Should we revive extinct species?
From science fiction to fact, being able to revive extinct species is becoming a reality. This begs the question, should we revive these species?
by Kiersten Ngeow
Everyone knows about Jurassic Park, the blockbuster where dinosaurs are resurrected and brought to life! But, did you know that the technology to “resurrect” extinct species is becoming a reality?
Utilizing precise genome editing (such as CRISPR) makes it possible to introduce the extinct species’ traits. But how does it work? First, we want to collect the DNA of the extinct species. This is to assemble its entire genome. However, since DNA decays over time, there may be gaps in the DNA. So, to “resurrect” the extinct species, you use precise genome editing to take out and replace the genes of a related species with the different genetic material that expresses the traits of an extinct species. Once these changes are done in the related species’ embryo, the embryo is inserted into the surrogate mother (of the same relative species). In doing so, we can potentially create a “Frankenstein” hybrid that resembles the extinct species. But should we?
This is where our trilemma is presented: should we revive extinct species, or is it too risky? And is there a neutral stance?
We should revive extinct species:
Nearly one million species are facing extinction—and a large majority of it is our fault. But what if we could get rid of extinction altogether? In doing so, we could use de-extinction as a tool to save not only animals but entire ecosystems.
“There are lots of good reasons to bring back extinct animals. All animals perform important roles in the ecosystems they live in, so when lost species are returned, so too are the ‘jobs’ they once performed.”
Not only that but bringing back species that have been extinct for thousands of years could bring surprising benefits to our world today. It could even decrease global warming. According to scientist Sergey Zimov, through reintroducing the tundra to a woolly mammoth hybrid, we can encourage the growth of pastures. Thus, slowing down the melting rate of permafrost and potentially decreasing global warming.
But how is this possible? In every ecosystem, there are unique “jobs” that each species performs. So, what was the mammoth’s job? Well, believe it or not, they were gardeners! Before their extinction, mammoths would eat grass, knockdown samplings, and fertilize the ground through their nutrient-rich dung. However, with their disappearance, biodiversity has crashed, and the once lush grasslands are ruined.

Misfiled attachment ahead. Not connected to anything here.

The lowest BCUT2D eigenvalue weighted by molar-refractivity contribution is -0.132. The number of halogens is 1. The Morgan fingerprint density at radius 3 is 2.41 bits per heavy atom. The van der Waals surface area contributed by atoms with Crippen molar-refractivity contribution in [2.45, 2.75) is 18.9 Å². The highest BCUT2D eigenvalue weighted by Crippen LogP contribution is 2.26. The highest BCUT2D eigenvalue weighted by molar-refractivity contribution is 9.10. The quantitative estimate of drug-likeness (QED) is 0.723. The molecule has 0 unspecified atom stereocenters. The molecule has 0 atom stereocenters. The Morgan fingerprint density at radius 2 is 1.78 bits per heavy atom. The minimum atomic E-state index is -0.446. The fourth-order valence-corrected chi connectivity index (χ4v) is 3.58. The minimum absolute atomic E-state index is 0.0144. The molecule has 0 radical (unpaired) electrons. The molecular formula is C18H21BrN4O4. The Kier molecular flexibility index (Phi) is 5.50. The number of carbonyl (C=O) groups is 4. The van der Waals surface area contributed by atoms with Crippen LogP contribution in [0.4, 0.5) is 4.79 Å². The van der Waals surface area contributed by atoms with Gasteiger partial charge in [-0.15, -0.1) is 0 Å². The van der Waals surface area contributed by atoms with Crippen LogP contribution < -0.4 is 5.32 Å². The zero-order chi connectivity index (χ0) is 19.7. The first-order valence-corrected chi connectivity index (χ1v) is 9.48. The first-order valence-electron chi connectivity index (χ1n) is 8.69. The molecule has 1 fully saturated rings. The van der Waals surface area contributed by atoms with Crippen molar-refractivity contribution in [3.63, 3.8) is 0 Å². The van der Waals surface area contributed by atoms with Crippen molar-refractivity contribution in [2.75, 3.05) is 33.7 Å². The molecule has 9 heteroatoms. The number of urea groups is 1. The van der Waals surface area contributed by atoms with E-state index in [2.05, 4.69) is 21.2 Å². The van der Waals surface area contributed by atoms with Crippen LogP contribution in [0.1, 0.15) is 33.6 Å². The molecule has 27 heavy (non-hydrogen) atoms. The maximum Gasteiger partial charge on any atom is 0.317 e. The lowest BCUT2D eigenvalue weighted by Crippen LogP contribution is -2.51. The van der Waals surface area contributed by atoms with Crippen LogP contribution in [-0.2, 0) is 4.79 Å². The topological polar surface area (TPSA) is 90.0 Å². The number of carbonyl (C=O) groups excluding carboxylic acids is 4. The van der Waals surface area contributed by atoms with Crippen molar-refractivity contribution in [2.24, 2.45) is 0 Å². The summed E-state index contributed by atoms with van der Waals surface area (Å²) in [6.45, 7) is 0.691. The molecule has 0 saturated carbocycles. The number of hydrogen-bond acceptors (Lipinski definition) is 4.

But that’s not all. Through advocating for the revival of extinct species, we could inspire future generations to defend and protect all species—past and present.
So, if we live in a time of mass extinction, why not, as the Smithsonian states, “...provide populations a little bit of genomic assistance so they can survive in a world that is changing too quickly for natural evolutionary processes to keep up?”
We should not revive extinct species:
“These animals went extinct in the first place for a reason: humans thought they were useful for dinner or couture, too much of a pest, eradicated their natural habitat, or suffered some other catastrophe. Have the reasons for the original extinction disappeared? If not, who’s to say that it wouldn’t just happen again?”
These are Lynn J. Rothschild’s words, an evolutionary biologist and astrobiologist who believes that we shouldn’t revive extinct species. After all, why resurrect a species to have them go extinct again.
Furthermore, the revival of an extinct species doesn’t guarantee its role in an ecosystem. To Rothschild, species of the past have no meaningful role in our present ecosystems. Not only are these “resurrected” species merely replicas or imitations, but other organisms could have also replaced their “jobs.” As she explains, “You don’t rejuvenate degraded environments by coming up with implausible jobs for genetically engineered animals whose connection with any real ecosystem either never existed or was severed thousands of years ago.”
This leads us to question. Why do we really want to bring back extinct species? Is it because we feel guilty for condemning an entire species to its death? Or perhaps, we feel indebted to these species to resurrect them to life? Regardless of these justifications, one thing remains evident: we are reviving these species for our interest. But what happens when that interest runs out? What will happen when we abandon these species?
According to Rothschild, these species will likely be malformed, malnourished, and maladjusted, leading to a second extinction.
So, why should we revive these extinct species if they’ll become extinct again?
We should focus on supporting existing species:
No matter which stance you take, whether it is to revive these extinct species or not, this fact remains: these species are already dead. Even if we tried to resurrect ancient extinct species such as the mammoth, the closest we can get is a mere hybrid.
But what about those 1 million species currently facing extinction? What can we do to help them?
A study published by Nature Ecology & Evolution was conducted to determine the hypothetical cost of sustaining de-extinct species. What they found out is that it’s better to spend money on currently struggling species instead.
With this, I believe that it’s better for us to support present species than resurrecting extinct ones. Even though the idea of bringing mammoths back to life fascinates and excites me, the cost to sustain these species when other species are currently struggling leads me to take this stance.
Instead of resuscitating species long gone, wouldn’t it be much better to help them from disappearing in the first place?